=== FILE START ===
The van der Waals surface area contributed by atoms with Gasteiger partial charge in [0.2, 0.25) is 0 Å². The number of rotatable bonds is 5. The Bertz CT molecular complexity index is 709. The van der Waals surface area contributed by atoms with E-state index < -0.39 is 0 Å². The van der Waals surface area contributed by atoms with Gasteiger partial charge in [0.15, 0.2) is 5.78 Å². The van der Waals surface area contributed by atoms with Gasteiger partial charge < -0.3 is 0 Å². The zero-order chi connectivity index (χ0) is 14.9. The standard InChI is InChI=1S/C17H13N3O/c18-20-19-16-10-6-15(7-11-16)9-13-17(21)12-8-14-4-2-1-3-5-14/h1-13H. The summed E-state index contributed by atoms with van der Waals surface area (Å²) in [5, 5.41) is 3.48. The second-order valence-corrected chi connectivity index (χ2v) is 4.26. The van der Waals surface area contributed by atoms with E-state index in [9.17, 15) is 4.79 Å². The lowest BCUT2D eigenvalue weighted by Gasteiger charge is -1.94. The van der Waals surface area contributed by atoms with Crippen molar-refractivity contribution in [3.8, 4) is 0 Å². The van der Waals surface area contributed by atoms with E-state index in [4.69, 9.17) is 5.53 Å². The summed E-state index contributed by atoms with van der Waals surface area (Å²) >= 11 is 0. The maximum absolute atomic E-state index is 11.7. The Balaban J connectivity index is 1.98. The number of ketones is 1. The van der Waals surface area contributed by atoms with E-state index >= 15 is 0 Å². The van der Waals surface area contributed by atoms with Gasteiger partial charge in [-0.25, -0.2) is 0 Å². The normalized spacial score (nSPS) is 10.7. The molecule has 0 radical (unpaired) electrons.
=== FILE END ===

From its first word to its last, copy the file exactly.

The van der Waals surface area contributed by atoms with Gasteiger partial charge in [0.2, 0.25) is 0 Å². The number of rotatable bonds is 5. The Bertz CT molecular complexity index is 709. The van der Waals surface area contributed by atoms with E-state index < -0.39 is 0 Å². The van der Waals surface area contributed by atoms with Gasteiger partial charge in [0.15, 0.2) is 5.78 Å². The van der Waals surface area contributed by atoms with Gasteiger partial charge < -0.3 is 0 Å². The zero-order chi connectivity index (χ0) is 14.9. The standard InChI is InChI=1S/C17H13N3O/c18-20-19-16-10-6-15(7-11-16)9-13-17(21)12-8-14-4-2-1-3-5-14/h1-13H. The summed E-state index contributed by atoms with van der Waals surface area (Å²) in [5, 5.41) is 3.48. The second-order valence-corrected chi connectivity index (χ2v) is 4.26. The van der Waals surface area contributed by atoms with E-state index in [9.17, 15) is 4.79 Å². The lowest BCUT2D eigenvalue weighted by Gasteiger charge is -1.94. The van der Waals surface area contributed by atoms with Crippen molar-refractivity contribution in [3.8, 4) is 0 Å². The van der Waals surface area contributed by atoms with E-state index in [4.69, 9.17) is 5.53 Å². The summed E-state index contributed by atoms with van der Waals surface area (Å²) >= 11 is 0. The maximum absolute atomic E-state index is 11.7. The Balaban J connectivity index is 1.98. The number of ketones is 1. The van der Waals surface area contributed by atoms with E-state index >= 15 is 0 Å². The van der Waals surface area contributed by atoms with Gasteiger partial charge in [-0.25, -0.2) is 0 Å². The normalized spacial score (nSPS) is 10.7. The molecule has 0 radical (unpaired) electrons.